So, you have an estate plan, including a will and/or a living trust and incapacity planning documents. This puts you ahead of many of your fellow Americans, and it means the mechanics are in place for securing your loved ones’ futures. But there’s one more thing you can do to help encourage a smooth transition in case of your death or disability – write a letter of instruction.
Unlike a will or a power of attorney, a letter of instruction is not a legally-binding document. However, the fact that it’s not legally binding doesn’t diminish its importance.
So, what exactly is it? It’s a letter you use to communicate all those little, practical details that might not be covered in your estate planning documents. It serves as a roadmap that allows your executor, trustee, or loved ones to better understand your final wishes and carry them out. For example, your letter of instruction might include:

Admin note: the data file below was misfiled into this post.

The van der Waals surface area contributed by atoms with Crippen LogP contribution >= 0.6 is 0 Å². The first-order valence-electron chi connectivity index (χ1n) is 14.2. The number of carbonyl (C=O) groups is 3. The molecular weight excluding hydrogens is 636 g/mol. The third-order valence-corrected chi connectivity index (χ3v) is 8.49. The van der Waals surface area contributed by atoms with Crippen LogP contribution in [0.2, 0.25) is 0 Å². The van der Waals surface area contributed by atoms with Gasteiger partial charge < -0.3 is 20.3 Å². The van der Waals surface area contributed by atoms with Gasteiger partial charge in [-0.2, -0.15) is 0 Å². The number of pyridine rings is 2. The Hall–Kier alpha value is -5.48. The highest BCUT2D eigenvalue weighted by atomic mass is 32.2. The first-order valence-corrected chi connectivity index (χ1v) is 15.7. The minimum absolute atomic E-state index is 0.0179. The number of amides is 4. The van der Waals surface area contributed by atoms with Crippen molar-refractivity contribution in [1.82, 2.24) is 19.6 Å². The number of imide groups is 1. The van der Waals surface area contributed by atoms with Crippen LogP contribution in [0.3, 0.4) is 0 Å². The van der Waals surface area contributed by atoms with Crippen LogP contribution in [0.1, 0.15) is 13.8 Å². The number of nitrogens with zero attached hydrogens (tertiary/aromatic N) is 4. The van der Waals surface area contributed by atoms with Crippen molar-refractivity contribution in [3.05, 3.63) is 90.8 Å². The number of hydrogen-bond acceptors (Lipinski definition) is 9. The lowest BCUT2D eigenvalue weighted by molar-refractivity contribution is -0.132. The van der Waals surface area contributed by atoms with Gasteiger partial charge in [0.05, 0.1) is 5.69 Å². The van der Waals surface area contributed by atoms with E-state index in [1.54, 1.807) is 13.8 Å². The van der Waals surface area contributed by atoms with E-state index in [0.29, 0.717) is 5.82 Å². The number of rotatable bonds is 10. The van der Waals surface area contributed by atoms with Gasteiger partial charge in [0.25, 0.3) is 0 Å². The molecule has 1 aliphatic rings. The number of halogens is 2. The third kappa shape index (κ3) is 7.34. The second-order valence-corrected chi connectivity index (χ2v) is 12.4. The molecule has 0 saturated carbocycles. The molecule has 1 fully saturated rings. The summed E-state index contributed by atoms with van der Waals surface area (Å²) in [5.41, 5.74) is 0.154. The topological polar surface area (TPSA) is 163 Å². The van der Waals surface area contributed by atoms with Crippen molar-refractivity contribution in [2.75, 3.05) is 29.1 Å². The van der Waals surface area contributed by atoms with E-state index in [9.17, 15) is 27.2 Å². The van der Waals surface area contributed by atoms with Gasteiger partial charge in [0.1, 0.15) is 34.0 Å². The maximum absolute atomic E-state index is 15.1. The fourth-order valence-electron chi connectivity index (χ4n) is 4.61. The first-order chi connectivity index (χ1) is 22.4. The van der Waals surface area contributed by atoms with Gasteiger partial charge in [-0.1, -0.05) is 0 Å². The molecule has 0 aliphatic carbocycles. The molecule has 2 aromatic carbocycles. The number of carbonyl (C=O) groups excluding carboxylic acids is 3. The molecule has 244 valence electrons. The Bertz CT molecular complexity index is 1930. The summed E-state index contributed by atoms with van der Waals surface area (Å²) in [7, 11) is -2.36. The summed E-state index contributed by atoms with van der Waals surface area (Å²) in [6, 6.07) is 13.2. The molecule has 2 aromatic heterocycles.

- phone numbers of friends or colleagues to notify in the event of your death
- a complete list of your assets, including where to find items your executor or trustee might not easily be able to locate
- the contact information for your estate planning attorney, your financial advisor, and any other professionals who help plan and manage your assets
- the locations of important paperwork, like life insurance policies, stock certificates, deeds and titles
- the names, account numbers, locations, PINs and passwords for your financial accounts.
- an explanation of any items in your estate plan that might cause confusion, concern, or discord among your heirs
- funeral plans and wishes
- anything else you feel it’s important for your loved ones to know
Your estate planning attorney can help guide you in writing a letter of instruction, including making suggestions as to what you should include in your letter.